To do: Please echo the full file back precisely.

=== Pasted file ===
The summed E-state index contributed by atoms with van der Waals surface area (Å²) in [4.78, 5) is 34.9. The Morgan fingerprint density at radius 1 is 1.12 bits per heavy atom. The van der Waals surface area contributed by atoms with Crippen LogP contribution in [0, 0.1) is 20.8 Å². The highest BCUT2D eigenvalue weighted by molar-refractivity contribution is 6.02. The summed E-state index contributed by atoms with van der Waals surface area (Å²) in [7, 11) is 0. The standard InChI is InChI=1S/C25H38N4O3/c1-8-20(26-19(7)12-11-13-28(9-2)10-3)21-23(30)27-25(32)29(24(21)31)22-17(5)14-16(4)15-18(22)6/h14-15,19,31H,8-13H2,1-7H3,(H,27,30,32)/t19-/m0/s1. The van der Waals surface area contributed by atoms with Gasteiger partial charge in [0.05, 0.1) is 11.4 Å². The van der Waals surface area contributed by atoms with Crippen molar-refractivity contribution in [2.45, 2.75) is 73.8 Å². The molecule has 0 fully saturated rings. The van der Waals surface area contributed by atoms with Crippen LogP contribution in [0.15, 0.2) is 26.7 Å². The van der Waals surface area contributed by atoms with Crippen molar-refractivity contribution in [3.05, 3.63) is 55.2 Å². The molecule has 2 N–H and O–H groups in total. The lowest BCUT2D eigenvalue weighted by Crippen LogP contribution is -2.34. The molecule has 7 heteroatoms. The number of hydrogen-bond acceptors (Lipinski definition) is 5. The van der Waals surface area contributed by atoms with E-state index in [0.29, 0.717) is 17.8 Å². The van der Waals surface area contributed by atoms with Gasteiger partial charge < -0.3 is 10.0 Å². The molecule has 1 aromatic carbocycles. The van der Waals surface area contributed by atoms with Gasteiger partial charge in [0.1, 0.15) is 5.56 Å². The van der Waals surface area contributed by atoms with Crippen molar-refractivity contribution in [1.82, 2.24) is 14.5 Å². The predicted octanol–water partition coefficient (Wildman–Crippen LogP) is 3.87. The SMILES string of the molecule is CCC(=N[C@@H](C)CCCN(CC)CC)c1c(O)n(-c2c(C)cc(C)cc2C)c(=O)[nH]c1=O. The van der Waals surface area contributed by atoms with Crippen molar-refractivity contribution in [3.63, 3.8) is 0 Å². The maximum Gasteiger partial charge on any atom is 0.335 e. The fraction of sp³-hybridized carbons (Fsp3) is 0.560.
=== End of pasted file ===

The summed E-state index contributed by atoms with van der Waals surface area (Å²) in [4.78, 5) is 34.9. The Morgan fingerprint density at radius 1 is 1.12 bits per heavy atom. The van der Waals surface area contributed by atoms with Crippen LogP contribution in [0, 0.1) is 20.8 Å². The highest BCUT2D eigenvalue weighted by molar-refractivity contribution is 6.02. The summed E-state index contributed by atoms with van der Waals surface area (Å²) in [7, 11) is 0. The standard InChI is InChI=1S/C25H38N4O3/c1-8-20(26-19(7)12-11-13-28(9-2)10-3)21-23(30)27-25(32)29(24(21)31)22-17(5)14-16(4)15-18(22)6/h14-15,19,31H,8-13H2,1-7H3,(H,27,30,32)/t19-/m0/s1. The van der Waals surface area contributed by atoms with Gasteiger partial charge in [0.05, 0.1) is 11.4 Å². The van der Waals surface area contributed by atoms with Crippen molar-refractivity contribution in [2.45, 2.75) is 73.8 Å². The molecule has 0 fully saturated rings. The van der Waals surface area contributed by atoms with Crippen LogP contribution in [0.15, 0.2) is 26.7 Å². The van der Waals surface area contributed by atoms with Crippen molar-refractivity contribution in [3.05, 3.63) is 55.2 Å². The molecule has 2 N–H and O–H groups in total. The lowest BCUT2D eigenvalue weighted by Crippen LogP contribution is -2.34. The molecule has 7 heteroatoms. The number of hydrogen-bond acceptors (Lipinski definition) is 5. The van der Waals surface area contributed by atoms with E-state index in [0.29, 0.717) is 17.8 Å². The van der Waals surface area contributed by atoms with Gasteiger partial charge < -0.3 is 10.0 Å². The molecule has 1 aromatic carbocycles. The van der Waals surface area contributed by atoms with Gasteiger partial charge in [0.1, 0.15) is 5.56 Å². The van der Waals surface area contributed by atoms with Crippen molar-refractivity contribution in [1.82, 2.24) is 14.5 Å². The predicted octanol–water partition coefficient (Wildman–Crippen LogP) is 3.87. The SMILES string of the molecule is CCC(=N[C@@H](C)CCCN(CC)CC)c1c(O)n(-c2c(C)cc(C)cc2C)c(=O)[nH]c1=O. The van der Waals surface area contributed by atoms with Crippen molar-refractivity contribution in [3.63, 3.8) is 0 Å². The maximum Gasteiger partial charge on any atom is 0.335 e. The fraction of sp³-hybridized carbons (Fsp3) is 0.560.